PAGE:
New Frontiers with Ultracold Gases
Wolfgang Ketterle, Professor of Physics
Description: Better bring a sweater when you visit Wolfgang Ketterle's laboratories. This master of cool has managed to reduce temperatures in his vacuum chambers below those found in interstellar space. "The colder we are, the more we have the potential to make new discoveries," says Ketterle. He won the 2001 Nobel Prize in Physics for generating Bose-Einstein condensates -- atoms that clump together briefly in a gas at frigid temperatures. Now, Ketterle is manipulating these transient events in novel ways. Using a magnetic field, he can generate Bose-Einstein condensates and transport them, potentially to microchips. He envisions supersensitive chips that will help measure rotation and gravity to aid navigation and geological exploration in the decades ahead. And in his latest triumph, Ketterle actually formed ultracold molecules after bringing two atoms together in the chilliest manmade conditions ever generated. He flouted chemists' predictions and achieved no heat release. "We're holding atoms in a laser beam, turn down the laser power and those atoms turn into molecules '. If nature had knocked on my door and said you have one free wish, wish for something you want in science, I wouldn't have been bold enough to ask for that!"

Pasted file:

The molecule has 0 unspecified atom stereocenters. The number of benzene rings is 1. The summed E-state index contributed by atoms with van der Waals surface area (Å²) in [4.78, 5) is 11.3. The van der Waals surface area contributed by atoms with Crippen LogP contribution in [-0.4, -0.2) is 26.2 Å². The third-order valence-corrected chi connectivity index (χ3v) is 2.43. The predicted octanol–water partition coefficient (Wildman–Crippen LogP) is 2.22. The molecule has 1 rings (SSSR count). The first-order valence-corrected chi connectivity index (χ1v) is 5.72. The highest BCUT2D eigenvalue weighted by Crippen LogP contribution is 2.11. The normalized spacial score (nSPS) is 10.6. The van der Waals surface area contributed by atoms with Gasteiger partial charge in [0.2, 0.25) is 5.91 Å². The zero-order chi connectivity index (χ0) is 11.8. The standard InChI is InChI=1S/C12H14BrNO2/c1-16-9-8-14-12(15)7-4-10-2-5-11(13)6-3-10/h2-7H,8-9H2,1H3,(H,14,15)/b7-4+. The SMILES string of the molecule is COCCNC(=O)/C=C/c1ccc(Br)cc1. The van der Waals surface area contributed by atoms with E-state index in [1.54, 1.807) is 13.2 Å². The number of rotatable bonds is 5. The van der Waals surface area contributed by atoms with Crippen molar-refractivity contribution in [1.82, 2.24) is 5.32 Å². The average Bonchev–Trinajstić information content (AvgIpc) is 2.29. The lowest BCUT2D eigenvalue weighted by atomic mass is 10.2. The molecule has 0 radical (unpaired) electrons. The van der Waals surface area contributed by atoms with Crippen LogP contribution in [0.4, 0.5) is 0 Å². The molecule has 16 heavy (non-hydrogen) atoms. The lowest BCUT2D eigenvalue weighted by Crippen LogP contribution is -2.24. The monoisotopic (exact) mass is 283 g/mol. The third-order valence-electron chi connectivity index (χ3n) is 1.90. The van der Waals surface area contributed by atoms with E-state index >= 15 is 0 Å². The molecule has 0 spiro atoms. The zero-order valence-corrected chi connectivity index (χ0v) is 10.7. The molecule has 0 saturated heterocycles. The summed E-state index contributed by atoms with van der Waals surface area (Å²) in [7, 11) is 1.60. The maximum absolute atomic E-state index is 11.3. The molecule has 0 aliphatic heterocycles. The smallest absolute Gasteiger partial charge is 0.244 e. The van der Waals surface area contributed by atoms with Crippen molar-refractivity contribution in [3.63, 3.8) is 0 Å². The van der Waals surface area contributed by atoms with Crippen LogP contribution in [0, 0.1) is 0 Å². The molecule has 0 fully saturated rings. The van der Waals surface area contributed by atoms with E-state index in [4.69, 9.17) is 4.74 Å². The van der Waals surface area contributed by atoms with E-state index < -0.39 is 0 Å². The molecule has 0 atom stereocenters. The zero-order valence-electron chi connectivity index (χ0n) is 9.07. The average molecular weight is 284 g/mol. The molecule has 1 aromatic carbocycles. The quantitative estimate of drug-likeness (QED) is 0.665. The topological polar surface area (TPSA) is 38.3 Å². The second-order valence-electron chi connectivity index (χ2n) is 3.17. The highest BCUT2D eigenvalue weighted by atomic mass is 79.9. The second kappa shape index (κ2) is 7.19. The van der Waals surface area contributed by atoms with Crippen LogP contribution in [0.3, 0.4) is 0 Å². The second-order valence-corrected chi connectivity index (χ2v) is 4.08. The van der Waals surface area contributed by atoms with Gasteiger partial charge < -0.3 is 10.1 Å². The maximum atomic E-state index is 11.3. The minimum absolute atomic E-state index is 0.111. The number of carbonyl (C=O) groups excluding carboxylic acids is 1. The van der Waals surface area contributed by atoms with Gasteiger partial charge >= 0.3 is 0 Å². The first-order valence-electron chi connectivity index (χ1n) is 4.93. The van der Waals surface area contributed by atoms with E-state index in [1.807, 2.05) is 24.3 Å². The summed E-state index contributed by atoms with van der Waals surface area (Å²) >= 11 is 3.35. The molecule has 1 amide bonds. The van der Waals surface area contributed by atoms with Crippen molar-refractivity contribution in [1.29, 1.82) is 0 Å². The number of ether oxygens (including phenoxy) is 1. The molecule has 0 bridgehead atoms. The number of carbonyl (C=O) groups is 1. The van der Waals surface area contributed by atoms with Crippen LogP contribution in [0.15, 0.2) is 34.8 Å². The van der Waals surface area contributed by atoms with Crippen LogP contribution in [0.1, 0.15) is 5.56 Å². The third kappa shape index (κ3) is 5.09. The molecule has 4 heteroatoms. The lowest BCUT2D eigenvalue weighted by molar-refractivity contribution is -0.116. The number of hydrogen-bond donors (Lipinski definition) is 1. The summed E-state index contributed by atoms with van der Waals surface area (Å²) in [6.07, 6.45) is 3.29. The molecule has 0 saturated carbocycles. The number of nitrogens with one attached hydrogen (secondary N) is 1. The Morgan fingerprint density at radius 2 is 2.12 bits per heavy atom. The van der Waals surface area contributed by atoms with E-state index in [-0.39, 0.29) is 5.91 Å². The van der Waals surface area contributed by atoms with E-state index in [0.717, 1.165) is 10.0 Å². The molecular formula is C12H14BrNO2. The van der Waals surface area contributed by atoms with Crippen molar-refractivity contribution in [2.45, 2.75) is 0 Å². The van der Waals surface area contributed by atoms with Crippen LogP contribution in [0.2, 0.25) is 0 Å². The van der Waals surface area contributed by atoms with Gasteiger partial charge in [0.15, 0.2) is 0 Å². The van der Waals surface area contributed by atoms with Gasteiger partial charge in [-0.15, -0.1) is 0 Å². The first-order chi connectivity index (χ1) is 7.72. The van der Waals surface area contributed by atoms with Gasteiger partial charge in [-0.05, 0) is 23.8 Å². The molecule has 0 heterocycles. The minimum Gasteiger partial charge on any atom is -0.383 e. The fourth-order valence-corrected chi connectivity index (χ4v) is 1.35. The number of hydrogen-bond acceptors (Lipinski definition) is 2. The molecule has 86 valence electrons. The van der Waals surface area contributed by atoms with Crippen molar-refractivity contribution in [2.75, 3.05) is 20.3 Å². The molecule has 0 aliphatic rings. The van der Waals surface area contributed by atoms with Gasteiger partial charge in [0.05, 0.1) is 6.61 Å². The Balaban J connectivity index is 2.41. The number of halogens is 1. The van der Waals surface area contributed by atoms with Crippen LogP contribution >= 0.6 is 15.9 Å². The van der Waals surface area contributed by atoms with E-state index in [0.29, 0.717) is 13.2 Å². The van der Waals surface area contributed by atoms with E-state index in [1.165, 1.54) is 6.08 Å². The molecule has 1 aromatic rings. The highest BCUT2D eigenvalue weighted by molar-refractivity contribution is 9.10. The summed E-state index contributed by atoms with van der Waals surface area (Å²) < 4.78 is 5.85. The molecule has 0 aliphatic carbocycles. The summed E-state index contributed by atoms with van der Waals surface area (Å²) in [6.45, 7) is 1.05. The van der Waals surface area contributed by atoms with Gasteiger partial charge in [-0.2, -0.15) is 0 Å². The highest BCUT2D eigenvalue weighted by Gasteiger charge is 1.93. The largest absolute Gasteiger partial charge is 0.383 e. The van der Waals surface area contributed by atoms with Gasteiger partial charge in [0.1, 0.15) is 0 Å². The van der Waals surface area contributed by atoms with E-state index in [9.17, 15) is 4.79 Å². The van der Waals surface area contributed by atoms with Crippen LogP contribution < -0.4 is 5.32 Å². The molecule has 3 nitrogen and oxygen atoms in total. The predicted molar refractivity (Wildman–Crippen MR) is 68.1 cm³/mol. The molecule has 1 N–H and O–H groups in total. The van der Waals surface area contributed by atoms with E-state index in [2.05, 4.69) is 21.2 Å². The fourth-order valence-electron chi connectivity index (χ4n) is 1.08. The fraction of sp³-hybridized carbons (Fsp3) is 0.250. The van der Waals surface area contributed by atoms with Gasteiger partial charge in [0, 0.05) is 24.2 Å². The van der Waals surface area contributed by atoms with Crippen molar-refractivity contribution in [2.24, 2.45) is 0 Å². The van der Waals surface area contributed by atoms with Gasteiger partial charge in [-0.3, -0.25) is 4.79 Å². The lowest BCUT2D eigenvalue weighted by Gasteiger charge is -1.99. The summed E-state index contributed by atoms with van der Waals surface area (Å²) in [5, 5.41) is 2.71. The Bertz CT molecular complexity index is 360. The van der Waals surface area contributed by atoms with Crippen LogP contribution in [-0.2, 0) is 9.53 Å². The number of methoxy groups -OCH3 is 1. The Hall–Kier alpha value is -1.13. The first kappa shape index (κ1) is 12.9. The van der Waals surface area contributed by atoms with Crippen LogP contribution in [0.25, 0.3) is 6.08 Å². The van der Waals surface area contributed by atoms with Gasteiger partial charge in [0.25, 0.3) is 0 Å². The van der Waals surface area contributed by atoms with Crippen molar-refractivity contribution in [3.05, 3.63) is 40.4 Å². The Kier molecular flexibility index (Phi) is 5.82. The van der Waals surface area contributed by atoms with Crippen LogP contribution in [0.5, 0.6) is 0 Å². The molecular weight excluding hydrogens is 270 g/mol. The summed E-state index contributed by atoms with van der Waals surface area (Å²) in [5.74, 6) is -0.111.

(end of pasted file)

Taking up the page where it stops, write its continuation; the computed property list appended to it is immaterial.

About the Speaker(s): Wolfgang Ketterle's group at last count nearly two dozen manipulates and observes atomic phenomena at ultracold temperatures. Ketterle received a Ph.D. in Physics from the University of Munich in 1986. After postdoctoral work at the Max-Planck Institute for Quantum Optics in Garching, Germany, the University of Heidelberg and at MIT, he joined the physics faculty at MIT in 1993. Ketterle was one of three scientists jointly awarded the 2001 Nobel Prize in Physics for "the achievement of Bose-Einstein condensation in dilute gases of alkali atoms, and for early fundamental studies of the properties of the condensates". In addition to the 2001 Nobel Prize in Physics (with E.A. Cornell and C.E. Wieman), he has received a David and Lucile Packard Fellowship (1996), the Rabi Prize of the American Physical Society (1997), the Gustav-Hertz Prize of the German Physical Society (1997), the Discover Magazine Award for Technological Innovation (1998), the Fritz London Prize in Low Temperature Physics (1999), the Dannie-Heineman Prize of the Academy of Sciences, G_ttingen, Germany (1999), the Benjamin Franklin Medal in Physics (2000).
Host(s): School of Science, Department of Physics
Tape #: T18385
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